Scientific Study Shows Brain Differences Between the Supporters of the Two Political Parties

Today, Democrats claim that the donkey is a very smart and brave animal, while Republicans say the elephant is extremely strong and dignified. Obviously, their favoritism has a lot to do with the fact that these two animals are seen as the absolute symbols of their political parties, but it makes you wonder if the selection of these two animals, and one’s affiliation to one or the other, is as random and simple as it appears to be.

The theory that nothing happens coincidentally in politics, seems to be verified by a 2011 study conducted by cognitive neuroscientist Ryota Kanai's group at University College London published in Current Biology, and which found a connection between differences in political views and differences in brain structures in a convenience sample of students from University College London. The scientists involved to the study performed MRI scans on the brains of ninety volunteer students who had previously openly indicated their political preference on a five-point scale ranging from “very liberal” to “very conservative”. Students who reported more conservative political views tended to have larger amygdalae, a structure in the temporal lobes that performs a primary role in the processing and memory of emotions. Further, they found clusters in which gray matter volume was significantly associated with conservativism in the left insula and the right entorhinal cortex. There is evidence that conservatives are more sensitive to disgust and the insula is involved in the feeling of disgust. On the other hand, more liberal students tended to have a larger volume of grey matter in the anterior cingulate cortex, a structure of the brain associated with monitoring uncertainty and handling conflicting information.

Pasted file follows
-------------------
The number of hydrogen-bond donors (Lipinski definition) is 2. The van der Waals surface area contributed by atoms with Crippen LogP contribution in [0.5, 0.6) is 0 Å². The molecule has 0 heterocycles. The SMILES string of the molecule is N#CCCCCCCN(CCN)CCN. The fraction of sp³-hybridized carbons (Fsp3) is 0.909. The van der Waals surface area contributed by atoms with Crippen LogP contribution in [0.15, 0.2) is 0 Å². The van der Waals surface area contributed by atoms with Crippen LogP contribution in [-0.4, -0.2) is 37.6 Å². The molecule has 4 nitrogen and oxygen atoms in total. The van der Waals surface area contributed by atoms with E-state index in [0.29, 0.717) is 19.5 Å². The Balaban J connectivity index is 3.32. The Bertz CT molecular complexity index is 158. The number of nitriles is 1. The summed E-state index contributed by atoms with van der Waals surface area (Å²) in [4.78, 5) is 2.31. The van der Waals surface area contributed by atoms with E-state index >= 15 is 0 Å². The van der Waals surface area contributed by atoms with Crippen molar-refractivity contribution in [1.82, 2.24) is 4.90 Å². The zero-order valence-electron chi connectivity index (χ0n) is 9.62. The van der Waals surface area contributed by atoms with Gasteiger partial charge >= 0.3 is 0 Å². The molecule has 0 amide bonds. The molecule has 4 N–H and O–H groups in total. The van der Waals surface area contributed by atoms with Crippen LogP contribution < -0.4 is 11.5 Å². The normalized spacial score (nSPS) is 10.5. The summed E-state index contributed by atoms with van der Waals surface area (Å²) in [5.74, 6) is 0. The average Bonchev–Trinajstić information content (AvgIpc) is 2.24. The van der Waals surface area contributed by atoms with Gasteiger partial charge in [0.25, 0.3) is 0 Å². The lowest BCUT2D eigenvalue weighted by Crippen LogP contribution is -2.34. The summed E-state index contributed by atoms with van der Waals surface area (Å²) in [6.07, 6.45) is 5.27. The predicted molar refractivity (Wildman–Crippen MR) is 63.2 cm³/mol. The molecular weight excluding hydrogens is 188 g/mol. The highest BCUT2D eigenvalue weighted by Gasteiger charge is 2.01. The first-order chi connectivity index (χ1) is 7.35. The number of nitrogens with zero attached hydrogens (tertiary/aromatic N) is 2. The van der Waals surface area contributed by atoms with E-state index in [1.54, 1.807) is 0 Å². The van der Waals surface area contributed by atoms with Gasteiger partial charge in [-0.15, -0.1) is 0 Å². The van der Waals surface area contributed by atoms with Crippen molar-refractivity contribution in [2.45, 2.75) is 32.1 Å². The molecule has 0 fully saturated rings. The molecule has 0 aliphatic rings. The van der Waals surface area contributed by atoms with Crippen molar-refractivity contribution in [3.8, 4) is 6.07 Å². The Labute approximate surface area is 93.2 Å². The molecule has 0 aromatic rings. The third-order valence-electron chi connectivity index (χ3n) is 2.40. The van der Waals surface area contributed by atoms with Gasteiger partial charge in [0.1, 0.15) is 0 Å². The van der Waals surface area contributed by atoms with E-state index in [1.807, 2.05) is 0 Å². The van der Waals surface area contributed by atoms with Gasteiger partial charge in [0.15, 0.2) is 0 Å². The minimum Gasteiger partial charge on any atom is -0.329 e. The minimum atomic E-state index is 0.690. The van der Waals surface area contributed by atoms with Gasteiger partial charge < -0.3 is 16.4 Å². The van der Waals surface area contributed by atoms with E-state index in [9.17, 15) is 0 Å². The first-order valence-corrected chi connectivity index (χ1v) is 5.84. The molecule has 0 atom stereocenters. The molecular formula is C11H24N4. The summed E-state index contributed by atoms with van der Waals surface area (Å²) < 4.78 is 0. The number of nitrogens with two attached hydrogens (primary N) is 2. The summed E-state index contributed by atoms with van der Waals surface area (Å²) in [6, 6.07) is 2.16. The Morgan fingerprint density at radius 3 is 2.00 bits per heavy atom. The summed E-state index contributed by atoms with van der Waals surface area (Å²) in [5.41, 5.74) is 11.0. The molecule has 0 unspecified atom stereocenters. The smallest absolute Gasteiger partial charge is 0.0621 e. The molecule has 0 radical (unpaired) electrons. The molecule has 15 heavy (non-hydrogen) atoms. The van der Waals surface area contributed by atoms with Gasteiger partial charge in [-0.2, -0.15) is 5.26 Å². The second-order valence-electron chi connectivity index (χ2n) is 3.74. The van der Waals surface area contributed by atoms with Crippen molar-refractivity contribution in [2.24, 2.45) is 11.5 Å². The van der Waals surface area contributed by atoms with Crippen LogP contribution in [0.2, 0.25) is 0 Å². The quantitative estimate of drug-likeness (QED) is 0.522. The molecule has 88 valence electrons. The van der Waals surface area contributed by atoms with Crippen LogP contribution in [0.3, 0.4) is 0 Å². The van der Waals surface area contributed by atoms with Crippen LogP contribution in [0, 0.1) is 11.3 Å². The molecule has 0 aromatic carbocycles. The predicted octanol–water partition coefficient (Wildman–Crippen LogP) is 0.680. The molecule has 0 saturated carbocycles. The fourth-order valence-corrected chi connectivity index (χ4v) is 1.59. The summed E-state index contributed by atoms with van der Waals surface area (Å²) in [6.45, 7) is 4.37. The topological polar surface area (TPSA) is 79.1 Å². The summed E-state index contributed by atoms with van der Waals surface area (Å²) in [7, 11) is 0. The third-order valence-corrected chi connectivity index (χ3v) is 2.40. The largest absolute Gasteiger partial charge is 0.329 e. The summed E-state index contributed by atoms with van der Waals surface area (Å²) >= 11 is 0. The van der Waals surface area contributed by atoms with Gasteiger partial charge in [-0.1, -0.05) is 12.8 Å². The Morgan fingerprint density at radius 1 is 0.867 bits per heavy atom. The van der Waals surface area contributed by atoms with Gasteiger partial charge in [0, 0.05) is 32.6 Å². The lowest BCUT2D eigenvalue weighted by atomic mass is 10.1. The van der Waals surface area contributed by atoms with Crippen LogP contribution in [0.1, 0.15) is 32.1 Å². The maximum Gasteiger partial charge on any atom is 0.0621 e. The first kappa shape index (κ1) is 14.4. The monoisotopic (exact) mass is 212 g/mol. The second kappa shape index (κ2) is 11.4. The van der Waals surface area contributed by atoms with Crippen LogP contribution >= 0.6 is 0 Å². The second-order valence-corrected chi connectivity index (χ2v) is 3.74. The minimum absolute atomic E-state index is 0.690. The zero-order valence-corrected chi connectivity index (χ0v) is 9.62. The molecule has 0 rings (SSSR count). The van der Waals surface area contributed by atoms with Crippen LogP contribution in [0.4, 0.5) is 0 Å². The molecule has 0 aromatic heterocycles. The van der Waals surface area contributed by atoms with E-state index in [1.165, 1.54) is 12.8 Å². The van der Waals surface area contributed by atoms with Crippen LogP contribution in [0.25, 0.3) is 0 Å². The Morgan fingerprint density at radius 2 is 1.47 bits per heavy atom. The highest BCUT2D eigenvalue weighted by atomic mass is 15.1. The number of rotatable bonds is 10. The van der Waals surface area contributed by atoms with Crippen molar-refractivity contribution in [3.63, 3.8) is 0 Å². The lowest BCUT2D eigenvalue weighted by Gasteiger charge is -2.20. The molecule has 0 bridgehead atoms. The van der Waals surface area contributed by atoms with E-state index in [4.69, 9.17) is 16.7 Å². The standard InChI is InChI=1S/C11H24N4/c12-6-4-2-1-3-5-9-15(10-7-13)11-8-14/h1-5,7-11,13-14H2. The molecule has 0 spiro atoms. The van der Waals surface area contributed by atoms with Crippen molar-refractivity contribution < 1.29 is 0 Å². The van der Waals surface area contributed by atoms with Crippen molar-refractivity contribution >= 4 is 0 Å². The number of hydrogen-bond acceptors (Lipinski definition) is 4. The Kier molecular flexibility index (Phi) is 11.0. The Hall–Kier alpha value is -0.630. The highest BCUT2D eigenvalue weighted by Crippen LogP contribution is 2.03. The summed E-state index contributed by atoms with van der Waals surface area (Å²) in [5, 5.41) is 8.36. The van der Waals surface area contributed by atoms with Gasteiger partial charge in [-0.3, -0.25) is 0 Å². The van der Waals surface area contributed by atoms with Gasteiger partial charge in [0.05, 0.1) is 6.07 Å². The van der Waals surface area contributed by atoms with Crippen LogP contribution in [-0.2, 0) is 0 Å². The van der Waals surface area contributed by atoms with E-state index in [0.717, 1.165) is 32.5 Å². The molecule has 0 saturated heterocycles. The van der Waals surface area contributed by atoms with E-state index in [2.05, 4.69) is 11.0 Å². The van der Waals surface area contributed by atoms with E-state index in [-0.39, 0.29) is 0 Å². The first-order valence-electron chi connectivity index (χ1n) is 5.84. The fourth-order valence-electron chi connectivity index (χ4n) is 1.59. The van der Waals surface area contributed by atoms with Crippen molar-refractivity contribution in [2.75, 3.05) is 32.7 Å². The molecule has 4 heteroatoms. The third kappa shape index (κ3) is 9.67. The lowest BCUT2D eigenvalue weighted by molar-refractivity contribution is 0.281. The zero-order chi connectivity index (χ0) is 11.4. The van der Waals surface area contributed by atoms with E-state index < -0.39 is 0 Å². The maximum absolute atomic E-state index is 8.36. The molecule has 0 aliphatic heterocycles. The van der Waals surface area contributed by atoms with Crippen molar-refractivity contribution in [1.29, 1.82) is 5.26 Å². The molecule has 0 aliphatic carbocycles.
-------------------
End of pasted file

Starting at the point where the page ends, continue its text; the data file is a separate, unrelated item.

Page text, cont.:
In an interview with LiveScience, Ryota Kanai said, "It's very unlikely that actual political orientation is directly encoded in these brain regions", and that, "more work is needed to determine how these brain structures mediate the formation of political attitude." Kanai and colleagues added that is very important to conduct a detailed study to find out whether the changes in brain structure that they observed lead to changes in political behavior or whether political attitudes and behavior instead result in changes of brain structure.

Research has shown differences between the brains of Republicans and the brains of Democrats.

Research has shown differences between the brains of Republicans and the brains of Democrats. Credit: Nevada Policy Research

Behavioral and Neuroscientific Evidence

Another study , found that people with right-wing views had greater skin conductance response, indicating greater sympathetic nervous system response to threatening images than those with left-wing views, even though there was no difference for positive or neutral images. Holding right-wing views was also linked with a stronger startle reflex as measured by strength of eye blink in response to unexpected noise. But again, many scientists can’t agree that such neurological differences are capable to define people’s choices on politics.  It seems that when it comes to politics, most people tend to have pretty strong opinions, and aren't always so receptive to conflicting ideologies not because of the various signals transmitted to their brain by their nervous system, but due to what they have been brainwashed to believe from young age.